They ran into farmer Peter Kelly, on whose land the ruins once stood! This location has been
completely forgotten except by very few. Also, a chance meeting with the Countess of Dunraven led them to the grave of Tomás Ruah Ó Suilleabhain (d.1848), the poet of Amhrán na Leabhar, and Ilse played the Air by his grave.

The Countess also had interesting information about the actual books that were lost and which are lamented in the song.

Irish Airs

Irish Airs

Filming outdoors in Ireland, where the saying “four seasons in a day” is definitely true, is not an easy task. Luckily the weather did collaborate in most cases, even though for one of the airs a creative solution had to be made to bypass the rain.

llse and Maarten filmed two of the airs at sunrise. One of them on Cape Clear Island, Ireland’s southern most inhabited island. The effort of waking before dawn, climbing steeps hills in the dark through high grasses with heavy equipment paid off: a breathtaking recording, in terms of image and Ilseʼs performance of the air Cape Clear has become the opening scene of the film.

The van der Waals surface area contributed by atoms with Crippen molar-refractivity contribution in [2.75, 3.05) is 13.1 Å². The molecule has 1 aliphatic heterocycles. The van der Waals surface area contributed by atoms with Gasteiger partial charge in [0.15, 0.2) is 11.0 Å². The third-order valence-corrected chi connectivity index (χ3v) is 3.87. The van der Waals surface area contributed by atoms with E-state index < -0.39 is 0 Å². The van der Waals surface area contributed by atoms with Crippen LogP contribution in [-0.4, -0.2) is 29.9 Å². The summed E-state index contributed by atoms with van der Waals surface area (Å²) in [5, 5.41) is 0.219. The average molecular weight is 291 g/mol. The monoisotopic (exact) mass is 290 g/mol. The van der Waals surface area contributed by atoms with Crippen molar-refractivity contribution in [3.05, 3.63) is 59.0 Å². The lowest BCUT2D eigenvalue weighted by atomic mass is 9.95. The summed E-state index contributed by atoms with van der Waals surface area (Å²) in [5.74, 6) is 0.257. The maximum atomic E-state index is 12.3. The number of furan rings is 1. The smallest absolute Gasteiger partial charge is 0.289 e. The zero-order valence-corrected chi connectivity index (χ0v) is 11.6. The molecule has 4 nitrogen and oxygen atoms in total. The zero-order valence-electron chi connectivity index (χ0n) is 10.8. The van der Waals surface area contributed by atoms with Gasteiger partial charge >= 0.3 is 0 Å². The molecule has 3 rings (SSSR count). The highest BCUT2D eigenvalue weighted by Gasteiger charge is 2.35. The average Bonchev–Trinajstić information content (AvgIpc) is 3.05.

The film finishes at a small beach in County Cork, which is the inspiration for the final air, Inch Strand, that Ilse composed herself.

The film has grown into a feature length documentary (96 minutes). It is a unique journey around Ireland, combining Irish landscapes, traditional music, meeting with local people and trips into the past.

Ilse and Maarten are submitting the film to film festivals around the world. Several public broadcasters have also shown interest.

The film is available on DVD from the website at, where the trailer can be viewed. The box contains 2 discs, one with the full film and another with the music videos of each of the airs and the full performances by the other musicians.

Written by Michael Kehoe

Michael Kehoe

Michael Kehoe is a writer for Irish Music Daily and Ireland Calling.
His favourite Irish Music bands are Flogging Molly and the Dropkick Murphys.
You can follow him on Twitter and